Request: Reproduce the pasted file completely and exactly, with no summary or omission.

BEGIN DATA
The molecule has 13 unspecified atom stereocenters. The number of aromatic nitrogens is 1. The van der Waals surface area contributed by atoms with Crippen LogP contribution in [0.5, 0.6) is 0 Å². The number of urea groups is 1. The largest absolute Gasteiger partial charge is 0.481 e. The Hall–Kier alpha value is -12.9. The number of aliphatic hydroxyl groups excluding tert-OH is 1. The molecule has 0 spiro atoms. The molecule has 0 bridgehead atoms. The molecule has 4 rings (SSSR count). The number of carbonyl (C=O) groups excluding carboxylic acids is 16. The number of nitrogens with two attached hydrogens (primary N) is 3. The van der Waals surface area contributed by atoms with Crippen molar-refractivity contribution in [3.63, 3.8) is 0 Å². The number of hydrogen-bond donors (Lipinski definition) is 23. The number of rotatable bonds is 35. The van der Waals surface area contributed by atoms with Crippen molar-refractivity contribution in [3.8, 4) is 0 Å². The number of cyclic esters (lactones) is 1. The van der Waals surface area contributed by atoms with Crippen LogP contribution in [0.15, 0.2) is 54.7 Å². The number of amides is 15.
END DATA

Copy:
The molecule has 13 unspecified atom stereocenters. The number of aromatic nitrogens is 1. The van der Waals surface area contributed by atoms with Crippen LogP contribution in [0.5, 0.6) is 0 Å². The number of urea groups is 1. The largest absolute Gasteiger partial charge is 0.481 e. The Hall–Kier alpha value is -12.9. The number of aliphatic hydroxyl groups excluding tert-OH is 1. The molecule has 0 spiro atoms. The molecule has 0 bridgehead atoms. The molecule has 4 rings (SSSR count). The number of carbonyl (C=O) groups excluding carboxylic acids is 16. The number of nitrogens with two attached hydrogens (primary N) is 3. The van der Waals surface area contributed by atoms with Crippen molar-refractivity contribution in [3.63, 3.8) is 0 Å². The number of hydrogen-bond donors (Lipinski definition) is 23. The number of rotatable bonds is 35. The van der Waals surface area contributed by atoms with Crippen molar-refractivity contribution in [3.8, 4) is 0 Å². The number of cyclic esters (lactones) is 1. The van der Waals surface area contributed by atoms with Crippen LogP contribution in [0.15, 0.2) is 54.7 Å². The number of amides is 15.